The drill babies are back, touting Exxon-Mobil’s wish list under the guise of cutting the price of gas. But the truth is we’re already on the way to reducing what we spend on it.
In this political season, we’re hearing the broken-record answers to $4 gas: Drill baby, drill; build the Keystone XL pipeline; and raid emergency reserves.
None will solve the price problem today or in years to come. Each feeds the United States’ oil addiction. Each risks damaging the environment or draining strategic supplies. Most important, this noisy debate over supply misses the point: Nothing will cut gas prices right now. But by reducing how much gas we use — by reducing demand — we are already on the road to cutting fuel bills.
With 98 percent of the world’s oil reserves in the hands of other countries, and an international cartel exerting a powerful hand on prices, the United States cannot control what we pay each day at the pump. Under President Barack Obama, drilling is already up 12 percent. Nonetheless, prices have risen. Even new drilling every place that has the oil industry panting will not provide enough to reduce prices significantly.
The U.S. Energy Information Administration estimates that new drilling on the outer continental shelf would not affect prices over the next decade and would cut them by only 3 cents a gallon in 2030.
As Oppenheimer & Co.’s top oil analyst, Fadel Gheit, told CBS News, “If we drill in the middle of Manhattan and everybody drilled in their backyard we would not have enough oil to move the global market.”
The proposed Keystone XL pipeline is also a dry hole. It would pump heavily polluting low-grade tar sand oil from land-locked Alberta, Canada, to Texas portside refineries. Most of the finished product would be loaded onto tankers — and sent to foreign ports, rather than U.S. gas stations. We’d shoulder the potential environmental pain — pipeline leaks and refinery pollution — for little domestic supply gain.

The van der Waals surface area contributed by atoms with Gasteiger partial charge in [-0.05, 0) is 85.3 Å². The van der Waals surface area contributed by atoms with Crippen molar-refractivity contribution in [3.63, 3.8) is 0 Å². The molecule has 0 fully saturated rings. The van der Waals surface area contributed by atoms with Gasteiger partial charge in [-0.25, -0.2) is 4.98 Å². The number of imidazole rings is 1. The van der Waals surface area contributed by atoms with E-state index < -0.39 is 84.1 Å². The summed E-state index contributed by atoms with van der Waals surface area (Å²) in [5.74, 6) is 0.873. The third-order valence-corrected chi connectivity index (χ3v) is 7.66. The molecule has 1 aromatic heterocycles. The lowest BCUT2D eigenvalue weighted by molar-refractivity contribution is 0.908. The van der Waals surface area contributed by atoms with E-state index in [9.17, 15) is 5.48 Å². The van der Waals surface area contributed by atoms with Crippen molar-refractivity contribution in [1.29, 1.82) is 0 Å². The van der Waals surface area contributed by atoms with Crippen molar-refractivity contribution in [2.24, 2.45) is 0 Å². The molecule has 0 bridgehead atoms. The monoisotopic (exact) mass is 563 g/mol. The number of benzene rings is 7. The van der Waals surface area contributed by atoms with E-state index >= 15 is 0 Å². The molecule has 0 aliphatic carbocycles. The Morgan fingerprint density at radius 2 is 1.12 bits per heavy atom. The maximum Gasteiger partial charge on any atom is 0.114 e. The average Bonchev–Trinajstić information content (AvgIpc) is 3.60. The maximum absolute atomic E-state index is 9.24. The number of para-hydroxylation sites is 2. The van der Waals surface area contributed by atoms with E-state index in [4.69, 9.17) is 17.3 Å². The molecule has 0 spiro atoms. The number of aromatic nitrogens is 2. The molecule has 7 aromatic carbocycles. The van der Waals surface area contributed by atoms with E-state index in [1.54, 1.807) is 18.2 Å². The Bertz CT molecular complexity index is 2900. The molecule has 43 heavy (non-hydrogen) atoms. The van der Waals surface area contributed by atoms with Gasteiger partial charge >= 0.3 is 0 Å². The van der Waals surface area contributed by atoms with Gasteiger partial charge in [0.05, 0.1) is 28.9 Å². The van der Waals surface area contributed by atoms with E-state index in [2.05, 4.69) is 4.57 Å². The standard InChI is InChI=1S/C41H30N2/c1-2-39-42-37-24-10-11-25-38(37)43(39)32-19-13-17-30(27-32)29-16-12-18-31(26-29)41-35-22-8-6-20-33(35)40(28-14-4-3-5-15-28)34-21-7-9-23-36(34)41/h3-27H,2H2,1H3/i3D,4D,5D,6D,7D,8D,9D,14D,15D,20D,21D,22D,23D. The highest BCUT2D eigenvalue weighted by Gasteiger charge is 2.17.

Tapping the Strategic Petroleum Reserve makes no sense. Iran is threatening to shut the Strait of Hormuz, through which nearly 20 percent of the world’s oil passes each day. Do we want to reduce our emergency reserve just before we might need it? Besides, the modest amount that it would add to supply would have only a small and short-lived impact on prices at the pump. It’s another non-starter.
In short, we’re in a hole. We can’t drill or pump our way out. That is why cutting demand is imperative for a country that gulps 20 percent of the world’s oil production each day.
Taking the biggest single step we can to cut our oil addiction and global warming pollution, too, the Obama administration persuaded automakers to double the fuel efficiency of cars and light trucks. Like increased drilling, the administration’s new mileage and emissions standards won’t cut prices today. But unlike drilling, they will help forestall the impact of future price hikes by weaning us off oil.
Cars and light trucks average 29.6 mpg, only about 4 mpg better than 20 years ago. It is obvious the carmakers haven’t been burning rubber to improve fuel efficiency.
But just wait.
The administration’s rules require that new cars and light trucks average 35.5 mpg in 2016. The standards increase to 54.5 mpg in 2025. They will save 12 billion barrels of oil.
To be sure, there are potential speed bumps: The people who make the cars — the auto companies and the United Auto Workers union — support the stronger rules. But the people who sell them, the National Automobile Dealers Association, have tried to block the standards from becoming final this summer.
The dealers are trying to stand between you and saving money at the pump.
More cars that sip gas rather than guzzle it are headed to showrooms. The rules will lead to more hybrids, which will become less expensive when they are produced in greater numbers. That will bring more Americans just one hybrid away from a once-elusive goal: spending less for gas because they need less of it.
We are cutting our oil addiction. This will inoculate us against future price spikes, halve autos’ carbon dioxide pollution, and give us a 50 percent discount at the pump.
That’s like finding a vast new oil supply — under Detroit.
Dan Becker directs the Safe Climate Campaign, which advocates strong measures to fight global warming. James Gerstenzang, the campaign’s editorial director, formerly covered the environment and the White House for the Los Angeles Times.